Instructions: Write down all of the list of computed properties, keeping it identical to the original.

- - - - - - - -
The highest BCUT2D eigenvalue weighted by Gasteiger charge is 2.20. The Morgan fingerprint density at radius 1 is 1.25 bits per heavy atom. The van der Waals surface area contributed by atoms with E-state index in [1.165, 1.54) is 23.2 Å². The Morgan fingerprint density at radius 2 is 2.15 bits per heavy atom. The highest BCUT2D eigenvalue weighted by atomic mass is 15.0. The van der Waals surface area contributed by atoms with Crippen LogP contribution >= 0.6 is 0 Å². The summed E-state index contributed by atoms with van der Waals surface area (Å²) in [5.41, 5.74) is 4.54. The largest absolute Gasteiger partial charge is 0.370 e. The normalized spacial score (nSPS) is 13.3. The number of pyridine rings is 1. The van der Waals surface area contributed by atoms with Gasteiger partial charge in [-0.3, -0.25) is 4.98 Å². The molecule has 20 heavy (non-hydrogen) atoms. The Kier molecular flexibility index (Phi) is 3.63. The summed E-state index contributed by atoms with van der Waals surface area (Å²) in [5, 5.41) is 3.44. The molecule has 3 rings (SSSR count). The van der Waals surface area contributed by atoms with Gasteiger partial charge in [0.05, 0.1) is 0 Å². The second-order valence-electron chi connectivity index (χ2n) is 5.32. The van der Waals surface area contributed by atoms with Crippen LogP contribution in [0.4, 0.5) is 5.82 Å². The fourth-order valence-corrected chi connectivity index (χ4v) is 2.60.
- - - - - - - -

The highest BCUT2D eigenvalue weighted by Gasteiger charge is 2.20. The Morgan fingerprint density at radius 1 is 1.25 bits per heavy atom. The van der Waals surface area contributed by atoms with E-state index in [1.165, 1.54) is 23.2 Å². The Morgan fingerprint density at radius 2 is 2.15 bits per heavy atom. The highest BCUT2D eigenvalue weighted by atomic mass is 15.0. The van der Waals surface area contributed by atoms with Crippen LogP contribution >= 0.6 is 0 Å². The summed E-state index contributed by atoms with van der Waals surface area (Å²) in [5.41, 5.74) is 4.54. The largest absolute Gasteiger partial charge is 0.370 e. The normalized spacial score (nSPS) is 13.3. The number of pyridine rings is 1. The van der Waals surface area contributed by atoms with Gasteiger partial charge in [-0.3, -0.25) is 4.98 Å². The molecule has 20 heavy (non-hydrogen) atoms. The Kier molecular flexibility index (Phi) is 3.63. The summed E-state index contributed by atoms with van der Waals surface area (Å²) in [5, 5.41) is 3.44. The molecule has 3 rings (SSSR count). The van der Waals surface area contributed by atoms with Gasteiger partial charge in [0.05, 0.1) is 0 Å². The second-order valence-electron chi connectivity index (χ2n) is 5.32. The van der Waals surface area contributed by atoms with Crippen LogP contribution in [0.4, 0.5) is 5.82 Å². The fourth-order valence-corrected chi connectivity index (χ4v) is 2.60.